In the second Test at Lord’s, England were reeling at 28/3 on the first morning when Bell strode in. Again he scored 109, and again he steered his side to a dominating position which ultimately resulted in a crushing win. In the fourth Test at Chester-le-Street, Bell came in when England were three down and only 17 ahead in the second innings. He went on to bring up yet another century, this time a knock of 113. While Anderson, Swann and Broad deserve credit for their bowling feats in the first, second and fourth Tests respectively, it was Bell who laid the foundation in each of these wins, and was clearly head and shoulders above all batsmen from either side.
England did have a chance to win the series 4-0 had it not been for a controversial decision by the umpires to take off the teams citing bad light in the final Test at the Oval. But this incident was nothing compared to the issue of DRS which dogged the series throughout, so much so that the avoidable howlers at times overshadowed the actual cricket on display. As I had mentioned in an earlier post, the responsibility of the DRS should lie entirely in the hands of the umpires and the system of limited reviews should be done away with. If this series does not prove to be an eye-opener for the ICC, nothing will ever be.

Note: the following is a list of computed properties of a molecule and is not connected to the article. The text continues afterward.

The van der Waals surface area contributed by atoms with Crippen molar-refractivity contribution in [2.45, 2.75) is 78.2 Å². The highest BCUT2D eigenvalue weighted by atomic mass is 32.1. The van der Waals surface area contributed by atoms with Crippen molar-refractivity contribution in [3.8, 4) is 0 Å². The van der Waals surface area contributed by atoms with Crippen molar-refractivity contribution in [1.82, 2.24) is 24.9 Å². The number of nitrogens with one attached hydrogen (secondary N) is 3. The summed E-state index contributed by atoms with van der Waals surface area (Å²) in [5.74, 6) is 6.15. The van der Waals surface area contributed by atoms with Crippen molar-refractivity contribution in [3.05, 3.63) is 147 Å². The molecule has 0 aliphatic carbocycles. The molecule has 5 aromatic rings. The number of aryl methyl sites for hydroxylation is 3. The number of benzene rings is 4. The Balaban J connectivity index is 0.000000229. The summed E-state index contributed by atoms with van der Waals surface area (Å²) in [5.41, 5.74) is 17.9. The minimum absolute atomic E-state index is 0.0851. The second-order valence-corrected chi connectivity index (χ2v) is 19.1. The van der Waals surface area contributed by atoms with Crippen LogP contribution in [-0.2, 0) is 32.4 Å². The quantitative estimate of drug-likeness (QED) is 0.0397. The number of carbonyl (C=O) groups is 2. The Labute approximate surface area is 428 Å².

Clarke, who won accolades for his captaincy at the Oval, must be pretty happy with the kind of support he at times got from his fellow batsmen. After a forgettable start to the series, Shane Watson ended the series as the second highest run-scorer after Bell, while Chris Rogers and Steve Smith too staked claim for a permanent spot in the Australian line-up, which is undoubtedly looking a bit more settled than what it was before the series. However, as it happened, three extremely poor performances by the batsmen – the first innings at Trent Bridge and Lord’s and the second innings at Chester-le-Street – ultimately cost them the series.
For England, except for Bell, no batsman will feel that he has performed to potential in this series. As for Cook, his captaincy has often been described as too defensive and his team’s approach too conservative, but as long as they are winning Test matches, I think English fans have no reason to complain. Those with a short attention span always have the option of watching any of the myriad Twenty20 leagues.
England surely deserved to celebrate after their series victory, but what followed a few hours after the Oval Test ended was disgraceful. A few of the English team proved how arrogant they are by shamefully urinating on the pitch of the oldest Test ground. Among those who were involved in the act were two of the best cricketers of our times – Kevin Pietersen and James Anderson – and also Stuart Broad, incidentally the son of an ICC match referee. Hopefully the concerned body does not overlook this ‘celebration’ and takes necessary action for the incident which has insulted the traditions of the game.
Over to Australia in November now, where I am sure a much more competitive series will unfold. Unless Cook the batsman decides to do a repeat of his last visit to Australia.